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WHEN A CANDLE BURNS, BOTH PHYSICAL AND CHEMICAL CHANGES OCCUR. WHAT ARE THESE...

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muyippoth | Student | eNoter

Posted September 6, 2010 at 4:27 PM via web

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WHEN A CANDLE BURNS, BOTH PHYSICAL AND CHEMICAL CHANGES OCCUR. WHAT ARE THESE CHANGES?

THIS A QUESTION BASED ON CHEMISTRY.

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krishna-agrawala | College Teacher | Valedictorian

Posted September 6, 2010 at 5:23 PM (Answer #1)

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The physical changes or actions that take place during burning of a candle include the following:

  1. Melting of the wax by the heat of the flame of candle. The melted wax forms a pool at the top of the wax column of the candle.
  2. Liquid candle seeping up the wick of the candle by capillary action. As the liquid wax gets seeps up the wick the level of the liquid pool of wax gets lowered and then more wax is liquified to continuously replenish the wax being sucked up the wick.
  3. Liquid wax at the tip of the candle being vaporized by the heat of the flame. It is this vaporised wax that burns in the candle to produce heat and light.
  4. Heating of the particles produced by burning of the candle, causing them to glow and radiate light.

It is interesting to note that the vaporization of the wax in the wick keeps the temperature of the wick and area immediately surrounding it comparatively cooler. As a result, the wick itself is not burnt down by the heat of candle flame.

The chemical action produced in burning of candle is the oxidation of the wax, which is composed of mixture of several different hydrocarbon compounds. In this process of oxidation, the hydrocarbons combine with the oxygen in the atmosphere to produce carbon-dioxide (CO2) and water (H2O). This chemical reaction also produces heat required for the physical changes described above..

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andyluv | Student, Grade 11 | Honors

Posted September 15, 2010 at 6:42 PM (Answer #2)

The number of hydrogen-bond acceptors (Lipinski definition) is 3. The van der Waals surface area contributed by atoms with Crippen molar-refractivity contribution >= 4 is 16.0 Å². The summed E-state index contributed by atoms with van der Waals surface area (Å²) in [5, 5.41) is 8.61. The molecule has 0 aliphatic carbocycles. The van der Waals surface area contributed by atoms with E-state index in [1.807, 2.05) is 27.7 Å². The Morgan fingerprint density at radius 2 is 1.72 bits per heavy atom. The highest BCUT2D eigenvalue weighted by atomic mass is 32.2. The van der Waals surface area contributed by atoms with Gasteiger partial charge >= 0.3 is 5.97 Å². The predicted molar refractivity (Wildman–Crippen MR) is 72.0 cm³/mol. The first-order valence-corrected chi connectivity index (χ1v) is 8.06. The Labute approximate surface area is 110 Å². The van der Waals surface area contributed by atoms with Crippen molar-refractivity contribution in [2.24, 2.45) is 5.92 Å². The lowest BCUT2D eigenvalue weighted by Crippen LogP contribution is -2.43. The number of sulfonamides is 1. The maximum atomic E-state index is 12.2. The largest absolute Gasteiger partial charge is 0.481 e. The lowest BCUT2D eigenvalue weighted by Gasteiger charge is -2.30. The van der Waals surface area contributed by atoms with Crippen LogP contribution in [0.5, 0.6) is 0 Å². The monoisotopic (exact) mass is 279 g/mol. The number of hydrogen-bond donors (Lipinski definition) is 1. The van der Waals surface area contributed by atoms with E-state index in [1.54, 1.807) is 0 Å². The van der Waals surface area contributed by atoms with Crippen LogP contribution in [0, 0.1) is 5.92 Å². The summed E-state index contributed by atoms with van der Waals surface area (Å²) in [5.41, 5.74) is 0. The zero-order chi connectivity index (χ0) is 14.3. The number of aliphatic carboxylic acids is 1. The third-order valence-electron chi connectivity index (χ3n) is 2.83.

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the heat of thecandle flame first melts the wax, and it rises up the candle wick by capillary action.  Farther up the wick, the greater heat vaporizes the wax molecules, which move from the wick into the surrounding space.  The heat of
the flame and reactive molecules (free radicals) in the flame break apart the wax molecules, in particular stripping hydrogen atoms from the carbon-chain backbone.  Some of the carbon chains fragment into gaseous carbon (C2) and into small (typically two-carbon atom containing) molecules
and molecular fragments.  The hydrogen atoms stripped from the

wax molecules
eventually combine with oxygen atoms from the air to form water molecules.The carbon atoms eventually combine with oxygen to form carbon monoxide and carbon dioxide, but first many of them combine to form very large (as far as
molecules are concerned) clumps of carbon-rich solid material, called soot.Some of this soot burns to make carbon dioxide in the candle flame, and
sometimes some of it escapes the flame.*  Several zones of a candle flame can be seen with the eye.  At the bottom  
is a region that gives off blue light.  This light is actually molecular emission from gaseous carbon, C2.  Further up the flame is a region that is substantially opaque and which gives off yellow light.  This is known as the
"incandescent region", and is where hot soot particles glow,
giving off
light like the filament of a light bulb. The inside part of the flame, near
the wick, is oxygen-deficient, and most of the reactions that occur are
heat-induced fragmentations and rearrangements.  In the outer regions, where
oxygen can enter from the surrounding air, the fragments combine with
oxygen, eventually forming water and carbon dioxide.












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